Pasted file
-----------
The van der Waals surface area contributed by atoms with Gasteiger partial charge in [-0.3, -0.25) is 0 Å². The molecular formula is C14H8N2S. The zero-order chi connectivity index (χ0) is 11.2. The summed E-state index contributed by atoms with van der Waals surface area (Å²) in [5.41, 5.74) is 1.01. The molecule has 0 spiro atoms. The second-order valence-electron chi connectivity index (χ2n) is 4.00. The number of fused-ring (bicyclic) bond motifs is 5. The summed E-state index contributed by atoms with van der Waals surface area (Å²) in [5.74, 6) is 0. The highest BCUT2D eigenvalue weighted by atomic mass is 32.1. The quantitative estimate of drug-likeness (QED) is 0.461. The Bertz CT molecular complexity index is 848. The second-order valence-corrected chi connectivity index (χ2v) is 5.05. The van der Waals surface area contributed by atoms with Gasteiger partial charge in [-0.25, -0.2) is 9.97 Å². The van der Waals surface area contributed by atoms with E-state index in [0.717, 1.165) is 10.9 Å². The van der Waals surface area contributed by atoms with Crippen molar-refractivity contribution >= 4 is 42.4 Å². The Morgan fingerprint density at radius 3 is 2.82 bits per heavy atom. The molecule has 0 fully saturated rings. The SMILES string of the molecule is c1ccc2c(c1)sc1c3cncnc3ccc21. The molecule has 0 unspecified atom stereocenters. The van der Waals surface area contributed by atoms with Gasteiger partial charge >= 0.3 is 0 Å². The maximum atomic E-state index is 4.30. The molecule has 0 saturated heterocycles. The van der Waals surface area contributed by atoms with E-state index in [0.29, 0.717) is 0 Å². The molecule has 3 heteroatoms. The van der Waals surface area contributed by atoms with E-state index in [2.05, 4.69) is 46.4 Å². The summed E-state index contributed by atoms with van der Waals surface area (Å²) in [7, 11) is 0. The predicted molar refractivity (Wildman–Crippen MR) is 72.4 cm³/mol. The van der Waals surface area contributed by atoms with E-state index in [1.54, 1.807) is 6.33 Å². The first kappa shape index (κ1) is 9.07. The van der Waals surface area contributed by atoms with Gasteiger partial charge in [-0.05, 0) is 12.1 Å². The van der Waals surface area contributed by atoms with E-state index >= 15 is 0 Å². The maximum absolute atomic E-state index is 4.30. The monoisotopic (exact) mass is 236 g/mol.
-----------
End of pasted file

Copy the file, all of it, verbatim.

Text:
The van der Waals surface area contributed by atoms with Gasteiger partial charge in [-0.3, -0.25) is 0 Å². The molecular formula is C14H8N2S. The zero-order chi connectivity index (χ0) is 11.2. The summed E-state index contributed by atoms with van der Waals surface area (Å²) in [5.41, 5.74) is 1.01. The molecule has 0 spiro atoms. The second-order valence-electron chi connectivity index (χ2n) is 4.00. The number of fused-ring (bicyclic) bond motifs is 5. The summed E-state index contributed by atoms with van der Waals surface area (Å²) in [5.74, 6) is 0. The highest BCUT2D eigenvalue weighted by atomic mass is 32.1. The quantitative estimate of drug-likeness (QED) is 0.461. The Bertz CT molecular complexity index is 848. The second-order valence-corrected chi connectivity index (χ2v) is 5.05. The van der Waals surface area contributed by atoms with Gasteiger partial charge in [-0.25, -0.2) is 9.97 Å². The van der Waals surface area contributed by atoms with E-state index in [0.717, 1.165) is 10.9 Å². The van der Waals surface area contributed by atoms with Crippen molar-refractivity contribution >= 4 is 42.4 Å². The Morgan fingerprint density at radius 3 is 2.82 bits per heavy atom. The molecule has 0 fully saturated rings. The SMILES string of the molecule is c1ccc2c(c1)sc1c3cncnc3ccc21. The molecule has 0 unspecified atom stereocenters. The van der Waals surface area contributed by atoms with Gasteiger partial charge >= 0.3 is 0 Å². The maximum atomic E-state index is 4.30. The molecule has 0 saturated heterocycles. The van der Waals surface area contributed by atoms with E-state index in [0.29, 0.717) is 0 Å². The molecule has 3 heteroatoms. The van der Waals surface area contributed by atoms with E-state index in [2.05, 4.69) is 46.4 Å². The summed E-state index contributed by atoms with van der Waals surface area (Å²) in [7, 11) is 0. The predicted molar refractivity (Wildman–Crippen MR) is 72.4 cm³/mol. The van der Waals surface area contributed by atoms with E-state index in [1.54, 1.807) is 6.33 Å². The first kappa shape index (κ1) is 9.07. The van der Waals surface area contributed by atoms with Gasteiger partial charge in [-0.05, 0) is 12.1 Å². The van der Waals surface area contributed by atoms with E-state index >= 15 is 0 Å². The maximum absolute atomic E-state index is 4.30. The monoisotopic (exact) mass is 236 g/mol.